Follow TV Tropes


Film / Rachel, Rachel

Go To

Rachel, Rachel is a 1968 drama film adapted from the 1966 novel A Jest of God by Margaret Laurence, directed by Paul Newman and starring his wife, Joanne Woodward.

Rachel Cameron (Woodward) is a 35-year-old spinster schoolteacher still living with her mother in her small Connecticut hometown, above the mortuary that was her late father's business. Rachel is trapped in her tiny, closed-off world, and she fantasizes of escape. Eventually a means of escape offers itself in the form of Nick Kazlik (James Olson), a childhood acquaintance who has come back to town to visit his parents.

Newman's directorial debut, the film received Academy Award nominations for Best Picture, Actress (Woodward), Supporting Actress (Estelle Parsons, as Rachel's friend Calla), and Adapted Screenplay (Stewart Stern). Newman and Woodward's daughter Nell Newman, here billed as Nell Potts, plays young Rachel in the flashback scenes.


  • Adaptational Location Change: From Manitoba (novel) to Connecticut (film).
  • Age Cut: Done multiple times with Rachel when cutting back and forth from the present day to the flashbacks of her childhood.
  • all lowercase letters: The opening and closing credits are both done this way.
  • And Starring: Geraldine Fitzgerald, an A-lister in The '30s and The '40s, here has a small part as Rev. Wood. She is given a "Guest Star" credit in the closing credits.
  • Babies Ever After: In the final scene, as Rachel's Inner Monologue muses about living her life and possibly having children, there's what seems to be a Flash Forward to Rachel and her son on the beach. "Seems to be" because Rachel's face isn't shown.
  • Blood from the Mouth: Seen from Rachel in one of her Imagine Spots when she imagines jumping to her death.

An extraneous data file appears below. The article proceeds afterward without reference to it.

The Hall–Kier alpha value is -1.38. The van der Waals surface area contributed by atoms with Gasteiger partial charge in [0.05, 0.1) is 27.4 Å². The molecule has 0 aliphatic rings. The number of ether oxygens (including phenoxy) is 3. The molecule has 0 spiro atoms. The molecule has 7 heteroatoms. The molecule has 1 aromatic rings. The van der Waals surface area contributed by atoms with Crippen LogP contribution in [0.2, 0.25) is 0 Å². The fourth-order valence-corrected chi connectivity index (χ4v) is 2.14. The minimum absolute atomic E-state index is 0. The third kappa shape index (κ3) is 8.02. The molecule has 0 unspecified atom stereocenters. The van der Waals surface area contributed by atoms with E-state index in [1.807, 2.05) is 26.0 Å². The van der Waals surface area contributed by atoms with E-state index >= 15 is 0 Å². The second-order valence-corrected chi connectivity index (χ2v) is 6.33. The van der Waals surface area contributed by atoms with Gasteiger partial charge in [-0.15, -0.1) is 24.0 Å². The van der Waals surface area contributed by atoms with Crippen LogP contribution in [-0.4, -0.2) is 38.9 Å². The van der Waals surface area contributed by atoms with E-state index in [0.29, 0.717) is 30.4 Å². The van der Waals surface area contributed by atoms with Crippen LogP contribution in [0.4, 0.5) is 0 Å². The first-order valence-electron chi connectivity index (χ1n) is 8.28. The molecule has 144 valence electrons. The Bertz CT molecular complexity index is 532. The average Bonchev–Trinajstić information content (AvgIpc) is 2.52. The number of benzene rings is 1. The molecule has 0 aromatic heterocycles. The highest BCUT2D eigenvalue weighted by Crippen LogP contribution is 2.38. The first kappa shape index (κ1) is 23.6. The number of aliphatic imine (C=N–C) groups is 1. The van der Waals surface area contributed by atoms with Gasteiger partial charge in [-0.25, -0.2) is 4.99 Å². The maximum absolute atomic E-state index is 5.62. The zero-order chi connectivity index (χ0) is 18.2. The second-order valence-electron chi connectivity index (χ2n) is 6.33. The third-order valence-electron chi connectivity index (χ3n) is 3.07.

• Creepy Mortician: Actually, Rachel's father wasn't all that creepy, as he is portrayed in flashbacks. But Rachel is, being somewhat unhealthily obsessed with her father's job, going so far as to get a flower and crawl into a coffin and close it, while her father is prepping a dead child for burial.
  • Everybody Smokes: Rachel is smoking in her hospital bed after surgery to remove her cyst.
  • Having a Gay Old Time: "Do you think we spent all of our time getting laid and doing gay Slavic dances?"
  • I Just Want to Be Free: The main theme. Rachel wants to get out of her tiny little town and out from under her mother's thumb and live her own life.
  • Imagine Spot: Many, expressing the emotions that Rachel is suppressing. In one scene where her mother is being particularly irritating, Rachel imagines force-feeding her a handful of sleeping pills.
  • Incompatible Orientation: Rachel's best friend and fellow schoolteacher Calla finds this out when, after an emotional moment at a religious revival meeting, she kisses Rachel square on the mouth. Rachel recoils and keeps her distance from Calla for a while, but they reconcile by the end.
  • Inner Monologue: Repeatedly throughout the film, as Rachel's inner thoughts express her dissatisfaction with life as well as her fear of change.
  • Maiden Aunt: Rachel the 35-year-old virgin is on the verge of becoming this, and it terrifies her.
  • My Beloved Smother: Rachel's mother May, who regards her as a servant and tries to control her. May stays up and reproaches Rachel after Rachel has an all-too-rare night out, and May flips her lid when she discovers a crude birth control device amongst Rachel's things. (Despite the fact that it used to be May's.)
  • No Guy Wants to Be Chased: Nick pursues Rachel vigorously. But when she says she loves him and talks about wanting children, he pretends to be married, and splits.
  • Time-Shifted Actor: Done with Flashback Rachel, as noted above, and also with the character of Nick in one scene where Young Rachel meets Young Nick as her father is taking Nick's brother away to be buried.
  • Toplessness from the Back: Seen from Joanne Woodward when she sits up in bed with Nick.
  • Whip Pan: Used for a shot of the old ladies sitting around May's table playing cards, likely to symbolized how Rachel feels trapped.